Trying to quash the ACLU’s records suit, the spy agency said it could neither confirm nor deny whether it had drone records because of security concerns.
The ACLU, which sued under the 1966 Freedom of Information Act, countered government officials had already acknowledged the drone program in public statements from 2009 to 2012.
The question became whether the statements by Obama, former CIA Director Leon Panetta and former counterterrorism adviser Brennan, now CIA chief, amounted to an official acknowledgment.
Garland ruled that they did, writing, “The president of the United States has himself publicly acknowledged that the United States uses drone strikes against al Qaeda.”
However, if the case follows the pattern of similar suits, the ACLU is likely a long way from getting any records. Its suit now heads back to a trial court, where the CIA could invoke other defenses against the records request.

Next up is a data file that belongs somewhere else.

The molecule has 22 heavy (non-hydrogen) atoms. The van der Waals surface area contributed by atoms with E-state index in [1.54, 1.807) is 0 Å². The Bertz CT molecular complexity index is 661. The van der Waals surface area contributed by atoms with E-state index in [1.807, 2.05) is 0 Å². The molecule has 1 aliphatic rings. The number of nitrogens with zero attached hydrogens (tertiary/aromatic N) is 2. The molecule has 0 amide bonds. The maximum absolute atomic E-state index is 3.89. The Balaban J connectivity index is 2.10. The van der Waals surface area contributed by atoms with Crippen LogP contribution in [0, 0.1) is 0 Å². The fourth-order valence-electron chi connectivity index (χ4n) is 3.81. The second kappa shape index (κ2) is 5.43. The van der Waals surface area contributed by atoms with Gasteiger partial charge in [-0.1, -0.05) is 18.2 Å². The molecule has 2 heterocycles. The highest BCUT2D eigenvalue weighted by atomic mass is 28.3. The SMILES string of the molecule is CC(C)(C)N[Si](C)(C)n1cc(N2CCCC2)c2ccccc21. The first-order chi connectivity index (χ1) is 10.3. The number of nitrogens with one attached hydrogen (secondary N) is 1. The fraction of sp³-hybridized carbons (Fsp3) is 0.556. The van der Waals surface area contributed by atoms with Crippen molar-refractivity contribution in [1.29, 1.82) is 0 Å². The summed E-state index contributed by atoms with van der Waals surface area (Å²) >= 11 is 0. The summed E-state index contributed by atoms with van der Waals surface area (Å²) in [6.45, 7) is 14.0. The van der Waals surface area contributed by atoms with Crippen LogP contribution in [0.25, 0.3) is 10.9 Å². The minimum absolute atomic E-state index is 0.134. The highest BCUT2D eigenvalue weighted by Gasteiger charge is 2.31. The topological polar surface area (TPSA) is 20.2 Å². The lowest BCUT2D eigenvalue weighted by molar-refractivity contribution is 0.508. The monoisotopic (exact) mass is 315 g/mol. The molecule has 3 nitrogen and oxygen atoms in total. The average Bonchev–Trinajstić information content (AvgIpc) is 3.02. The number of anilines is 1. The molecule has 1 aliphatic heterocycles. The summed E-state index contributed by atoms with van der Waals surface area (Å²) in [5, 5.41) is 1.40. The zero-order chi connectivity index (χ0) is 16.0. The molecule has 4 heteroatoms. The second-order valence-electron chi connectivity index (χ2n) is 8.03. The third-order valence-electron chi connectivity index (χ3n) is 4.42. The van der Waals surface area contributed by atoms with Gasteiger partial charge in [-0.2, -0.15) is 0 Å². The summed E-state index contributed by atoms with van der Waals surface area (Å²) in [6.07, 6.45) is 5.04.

Jameel Jaffer, deputy legal director of the ACLU, said the ruling would make it more difficult for the government to deflect questions about drones.
“The public surely has a right to know who the government is killing, and why, and in which countries, and on whose orders,” Jaffer said in a statement.
(Reporting by David Ingram; Editing by Howard Goller and Vicki Allen)